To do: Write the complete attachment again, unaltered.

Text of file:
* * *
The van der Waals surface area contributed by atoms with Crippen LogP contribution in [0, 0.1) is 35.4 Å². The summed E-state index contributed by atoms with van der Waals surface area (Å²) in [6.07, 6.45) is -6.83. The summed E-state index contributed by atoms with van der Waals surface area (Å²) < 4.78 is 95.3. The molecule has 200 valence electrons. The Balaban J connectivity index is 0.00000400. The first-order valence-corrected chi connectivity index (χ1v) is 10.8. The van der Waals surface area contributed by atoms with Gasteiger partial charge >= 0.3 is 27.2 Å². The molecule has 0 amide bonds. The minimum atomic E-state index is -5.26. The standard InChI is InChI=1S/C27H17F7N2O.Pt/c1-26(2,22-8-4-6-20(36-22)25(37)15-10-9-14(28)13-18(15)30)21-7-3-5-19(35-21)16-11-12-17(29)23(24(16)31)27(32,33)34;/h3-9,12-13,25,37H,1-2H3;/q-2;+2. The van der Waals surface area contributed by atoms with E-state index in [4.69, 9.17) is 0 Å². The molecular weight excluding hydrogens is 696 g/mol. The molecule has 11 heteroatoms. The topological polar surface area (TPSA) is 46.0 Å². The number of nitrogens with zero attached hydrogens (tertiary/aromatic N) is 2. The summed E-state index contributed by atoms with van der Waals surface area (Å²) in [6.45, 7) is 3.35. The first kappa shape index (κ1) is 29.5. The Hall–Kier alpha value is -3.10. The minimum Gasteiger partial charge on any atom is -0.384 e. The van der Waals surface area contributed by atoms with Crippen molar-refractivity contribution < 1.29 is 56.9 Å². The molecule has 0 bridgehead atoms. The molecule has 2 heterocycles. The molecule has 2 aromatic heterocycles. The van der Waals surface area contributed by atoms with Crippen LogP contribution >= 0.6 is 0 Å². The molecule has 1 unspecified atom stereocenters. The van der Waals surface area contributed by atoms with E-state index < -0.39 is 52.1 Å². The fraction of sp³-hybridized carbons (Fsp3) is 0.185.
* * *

The van der Waals surface area contributed by atoms with Crippen LogP contribution in [0, 0.1) is 35.4 Å². The summed E-state index contributed by atoms with van der Waals surface area (Å²) in [6.07, 6.45) is -6.83. The summed E-state index contributed by atoms with van der Waals surface area (Å²) < 4.78 is 95.3. The molecule has 200 valence electrons. The Balaban J connectivity index is 0.00000400. The first-order valence-corrected chi connectivity index (χ1v) is 10.8. The van der Waals surface area contributed by atoms with Gasteiger partial charge >= 0.3 is 27.2 Å². The molecule has 0 amide bonds. The minimum atomic E-state index is -5.26. The standard InChI is InChI=1S/C27H17F7N2O.Pt/c1-26(2,22-8-4-6-20(36-22)25(37)15-10-9-14(28)13-18(15)30)21-7-3-5-19(35-21)16-11-12-17(29)23(24(16)31)27(32,33)34;/h3-9,12-13,25,37H,1-2H3;/q-2;+2. The van der Waals surface area contributed by atoms with E-state index in [4.69, 9.17) is 0 Å². The molecular weight excluding hydrogens is 696 g/mol. The molecule has 11 heteroatoms. The topological polar surface area (TPSA) is 46.0 Å². The number of nitrogens with zero attached hydrogens (tertiary/aromatic N) is 2. The summed E-state index contributed by atoms with van der Waals surface area (Å²) in [6.45, 7) is 3.35. The first kappa shape index (κ1) is 29.5. The Hall–Kier alpha value is -3.10. The minimum Gasteiger partial charge on any atom is -0.384 e. The van der Waals surface area contributed by atoms with Crippen molar-refractivity contribution < 1.29 is 56.9 Å². The molecule has 0 bridgehead atoms. The molecule has 2 heterocycles. The molecule has 2 aromatic heterocycles. The van der Waals surface area contributed by atoms with Crippen LogP contribution >= 0.6 is 0 Å². The molecule has 1 unspecified atom stereocenters. The van der Waals surface area contributed by atoms with E-state index < -0.39 is 52.1 Å². The fraction of sp³-hybridized carbons (Fsp3) is 0.185.